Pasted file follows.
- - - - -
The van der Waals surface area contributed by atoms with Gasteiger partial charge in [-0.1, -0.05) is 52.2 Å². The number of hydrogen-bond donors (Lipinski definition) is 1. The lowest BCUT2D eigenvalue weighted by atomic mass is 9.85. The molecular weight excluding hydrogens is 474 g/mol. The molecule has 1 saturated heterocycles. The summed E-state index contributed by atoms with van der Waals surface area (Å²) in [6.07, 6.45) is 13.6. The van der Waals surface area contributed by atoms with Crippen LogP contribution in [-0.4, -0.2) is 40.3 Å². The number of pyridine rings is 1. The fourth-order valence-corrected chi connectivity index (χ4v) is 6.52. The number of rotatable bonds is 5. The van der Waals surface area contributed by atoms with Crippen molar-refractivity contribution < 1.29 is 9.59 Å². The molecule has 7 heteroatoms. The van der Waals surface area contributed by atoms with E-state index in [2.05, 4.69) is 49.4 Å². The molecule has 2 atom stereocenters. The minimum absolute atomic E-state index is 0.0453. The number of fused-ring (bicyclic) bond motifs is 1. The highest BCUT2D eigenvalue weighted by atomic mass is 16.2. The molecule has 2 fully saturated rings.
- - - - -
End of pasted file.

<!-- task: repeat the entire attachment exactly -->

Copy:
The van der Waals surface area contributed by atoms with Gasteiger partial charge in [-0.1, -0.05) is 52.2 Å². The number of hydrogen-bond donors (Lipinski definition) is 1. The lowest BCUT2D eigenvalue weighted by atomic mass is 9.85. The molecular weight excluding hydrogens is 474 g/mol. The molecule has 1 saturated heterocycles. The summed E-state index contributed by atoms with van der Waals surface area (Å²) in [6.07, 6.45) is 13.6. The van der Waals surface area contributed by atoms with Crippen LogP contribution in [-0.4, -0.2) is 40.3 Å². The number of pyridine rings is 1. The fourth-order valence-corrected chi connectivity index (χ4v) is 6.52. The number of rotatable bonds is 5. The van der Waals surface area contributed by atoms with Crippen molar-refractivity contribution < 1.29 is 9.59 Å². The molecule has 7 heteroatoms. The van der Waals surface area contributed by atoms with E-state index in [2.05, 4.69) is 49.4 Å². The molecule has 2 atom stereocenters. The minimum absolute atomic E-state index is 0.0453. The number of fused-ring (bicyclic) bond motifs is 1. The highest BCUT2D eigenvalue weighted by atomic mass is 16.2. The molecule has 2 fully saturated rings.